Cover image for The gold swan : a novel
The gold swan : a novel
Thayer, James Stewart.
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Publication Information:
New York : Simon & Schuster, [2002]

Physical Description:
338 pages ; 25 cm
Format :


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From the author of Terminal Event and Force 12 comes a unique and gripping thriller bridging the worlds of architecture and global politics, and set in contemporary Hong Kong.

Reviews 2

Booklist Review

Clay Williams, a former FBI agent, works in Hong Kong as head of security at the construction site of what will be the world's tallest building. Commissioned by the Chinese government, the building is intended to show the world that China is the superpower of the twenty-first century. Tragically, Williams' visiting father, a fruit grower from Oregon, jumps out of a high-rise window the same day a teenage neighbor is forcibly abducted from his home. Clay disbelieves the official conclusion that his father's death was a suicide, but his own investigation leads nowhere until he is contacted by an infamous Hong Kong gangster--who happens to be the grandfather of the abducted boy. The two form an unlikely partnership and, though their methods differ, uncover a shocking conspiracy. Thayer's newest novel represents a noticeable improvement. Though some elements are familiar--such as the sappy, hopeful ending--the plot is much more complex and reads more like a mystery than a thriller. Enjoyable and engrossing, this novel could earn Thayer the name recognition he deserves. --Gavin Quinn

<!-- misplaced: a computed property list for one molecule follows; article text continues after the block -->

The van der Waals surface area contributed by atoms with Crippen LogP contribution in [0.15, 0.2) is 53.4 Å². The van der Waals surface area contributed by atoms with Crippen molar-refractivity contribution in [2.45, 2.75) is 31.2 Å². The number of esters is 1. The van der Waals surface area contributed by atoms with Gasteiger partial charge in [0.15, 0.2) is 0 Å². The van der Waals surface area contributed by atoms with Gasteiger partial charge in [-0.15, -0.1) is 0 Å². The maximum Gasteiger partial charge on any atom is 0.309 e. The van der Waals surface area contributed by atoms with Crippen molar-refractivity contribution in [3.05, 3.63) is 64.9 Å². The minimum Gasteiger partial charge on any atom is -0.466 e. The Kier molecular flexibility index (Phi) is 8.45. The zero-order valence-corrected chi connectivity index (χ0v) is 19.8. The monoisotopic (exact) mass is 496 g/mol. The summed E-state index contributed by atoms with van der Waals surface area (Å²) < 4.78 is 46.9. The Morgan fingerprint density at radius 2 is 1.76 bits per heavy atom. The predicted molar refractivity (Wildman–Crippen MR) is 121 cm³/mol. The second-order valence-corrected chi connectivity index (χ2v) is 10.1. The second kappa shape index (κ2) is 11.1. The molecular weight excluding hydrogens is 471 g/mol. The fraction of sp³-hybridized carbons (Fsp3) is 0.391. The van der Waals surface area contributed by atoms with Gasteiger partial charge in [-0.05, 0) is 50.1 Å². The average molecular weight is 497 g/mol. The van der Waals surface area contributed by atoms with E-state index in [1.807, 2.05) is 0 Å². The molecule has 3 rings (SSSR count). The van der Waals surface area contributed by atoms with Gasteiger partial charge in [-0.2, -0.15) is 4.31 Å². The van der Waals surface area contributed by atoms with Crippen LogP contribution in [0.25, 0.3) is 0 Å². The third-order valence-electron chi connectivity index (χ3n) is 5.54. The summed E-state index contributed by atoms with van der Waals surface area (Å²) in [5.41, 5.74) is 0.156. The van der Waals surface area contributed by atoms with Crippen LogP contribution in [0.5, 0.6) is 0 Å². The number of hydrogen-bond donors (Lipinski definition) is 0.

Publisher's Weekly Review

Beijing corruption, the Chinese criminal underworld and Hong Kong real estate codes are all part of the stew in this 12th international thriller from Thayer (Force 12, etc.), which centers on the fate of one building. The Gold Swan is a massive, curved, nearly completed Hong Kong skyscraper-set to be the tallest building in the world, the crowning glory in the career of world-famous architect John Llewellyn and a powerful symbol of the People's Republic of China. Alas, it's also leaning. Wry Clay Williams, building security chief and former FBI agent, has to figure out what went wrong, but his investigation is complicated by the suspicious "suicide" of his visiting father, which Williams suspects was actually a murder. A loner estranged from his wife, Williams teams up with architect Anne Iverson, Llewelyn's mistress and second-in-command, and becomes smitten with the unavailable beauty. He stumbles onto a plot by Chinese gangsters and meets with CIA operatives, who, somewhat implausibly, allow him to view videotapes of secret meetings of the Chinese Central Committee in Beijing. Thayer paints a rich picture of Hong Kong politics as well as of the world of international architecture, but his plot lacks suspense and credibility. There are contrived, groan-out-loud coincidences and little sense of danger for the hero or heroine-uncanny luck saves them every time. The book is also riddled with factual inconsistencies, from the fluctuating length of Iverson's hair to more pivotal plot details. Long on atmosphere, this putative thriller is sadly short on thrills. Agent, Curtis Brown, Ltd. (Nov. 6) (c) Copyright PWxyz, LLC. All rights reserved